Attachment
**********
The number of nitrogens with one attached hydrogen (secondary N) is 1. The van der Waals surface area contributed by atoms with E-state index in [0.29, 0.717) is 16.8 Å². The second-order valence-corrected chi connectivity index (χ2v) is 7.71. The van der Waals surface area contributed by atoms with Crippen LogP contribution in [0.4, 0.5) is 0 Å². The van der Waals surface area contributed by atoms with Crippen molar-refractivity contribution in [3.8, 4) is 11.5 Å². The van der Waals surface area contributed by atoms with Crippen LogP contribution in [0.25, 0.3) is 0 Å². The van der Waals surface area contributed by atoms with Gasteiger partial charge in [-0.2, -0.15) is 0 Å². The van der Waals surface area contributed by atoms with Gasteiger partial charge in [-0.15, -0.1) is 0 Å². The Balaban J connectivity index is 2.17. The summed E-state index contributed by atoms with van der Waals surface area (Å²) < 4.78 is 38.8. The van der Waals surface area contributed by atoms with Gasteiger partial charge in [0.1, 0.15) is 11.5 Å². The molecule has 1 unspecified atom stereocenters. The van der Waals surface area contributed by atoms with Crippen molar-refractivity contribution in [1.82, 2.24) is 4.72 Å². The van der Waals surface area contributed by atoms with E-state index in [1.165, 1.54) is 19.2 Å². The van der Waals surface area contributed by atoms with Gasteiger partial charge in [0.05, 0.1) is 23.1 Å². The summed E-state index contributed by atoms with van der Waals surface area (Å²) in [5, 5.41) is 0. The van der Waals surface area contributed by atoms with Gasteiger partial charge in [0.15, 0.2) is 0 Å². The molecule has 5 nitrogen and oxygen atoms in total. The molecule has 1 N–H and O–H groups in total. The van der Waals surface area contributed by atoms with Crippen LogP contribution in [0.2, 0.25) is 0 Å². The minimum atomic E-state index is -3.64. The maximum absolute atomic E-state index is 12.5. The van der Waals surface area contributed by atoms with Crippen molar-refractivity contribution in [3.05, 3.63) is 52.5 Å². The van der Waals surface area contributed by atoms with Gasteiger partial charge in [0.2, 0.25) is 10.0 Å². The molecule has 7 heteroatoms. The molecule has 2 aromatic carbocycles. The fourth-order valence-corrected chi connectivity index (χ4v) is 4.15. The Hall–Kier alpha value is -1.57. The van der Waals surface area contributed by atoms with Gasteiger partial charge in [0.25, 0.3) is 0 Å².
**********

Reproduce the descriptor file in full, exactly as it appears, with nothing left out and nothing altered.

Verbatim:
The number of nitrogens with one attached hydrogen (secondary N) is 1. The van der Waals surface area contributed by atoms with E-state index in [0.29, 0.717) is 16.8 Å². The second-order valence-corrected chi connectivity index (χ2v) is 7.71. The van der Waals surface area contributed by atoms with Crippen LogP contribution in [0.4, 0.5) is 0 Å². The van der Waals surface area contributed by atoms with Crippen molar-refractivity contribution in [3.8, 4) is 11.5 Å². The van der Waals surface area contributed by atoms with Crippen LogP contribution in [0.25, 0.3) is 0 Å². The van der Waals surface area contributed by atoms with Gasteiger partial charge in [-0.2, -0.15) is 0 Å². The van der Waals surface area contributed by atoms with Gasteiger partial charge in [-0.15, -0.1) is 0 Å². The Balaban J connectivity index is 2.17. The summed E-state index contributed by atoms with van der Waals surface area (Å²) < 4.78 is 38.8. The van der Waals surface area contributed by atoms with Gasteiger partial charge in [0.1, 0.15) is 11.5 Å². The molecule has 1 unspecified atom stereocenters. The van der Waals surface area contributed by atoms with Crippen molar-refractivity contribution in [1.82, 2.24) is 4.72 Å². The van der Waals surface area contributed by atoms with E-state index in [1.165, 1.54) is 19.2 Å². The van der Waals surface area contributed by atoms with Gasteiger partial charge in [0.05, 0.1) is 23.1 Å². The summed E-state index contributed by atoms with van der Waals surface area (Å²) in [5, 5.41) is 0. The van der Waals surface area contributed by atoms with Gasteiger partial charge in [0.15, 0.2) is 0 Å². The molecule has 5 nitrogen and oxygen atoms in total. The molecule has 1 N–H and O–H groups in total. The van der Waals surface area contributed by atoms with Crippen LogP contribution in [0.2, 0.25) is 0 Å². The minimum atomic E-state index is -3.64. The maximum absolute atomic E-state index is 12.5. The van der Waals surface area contributed by atoms with Crippen molar-refractivity contribution in [3.05, 3.63) is 52.5 Å². The van der Waals surface area contributed by atoms with Gasteiger partial charge in [0.2, 0.25) is 10.0 Å². The molecule has 7 heteroatoms. The molecule has 2 aromatic carbocycles. The fourth-order valence-corrected chi connectivity index (χ4v) is 4.15. The Hall–Kier alpha value is -1.57. The van der Waals surface area contributed by atoms with Gasteiger partial charge in [0.25, 0.3) is 0 Å².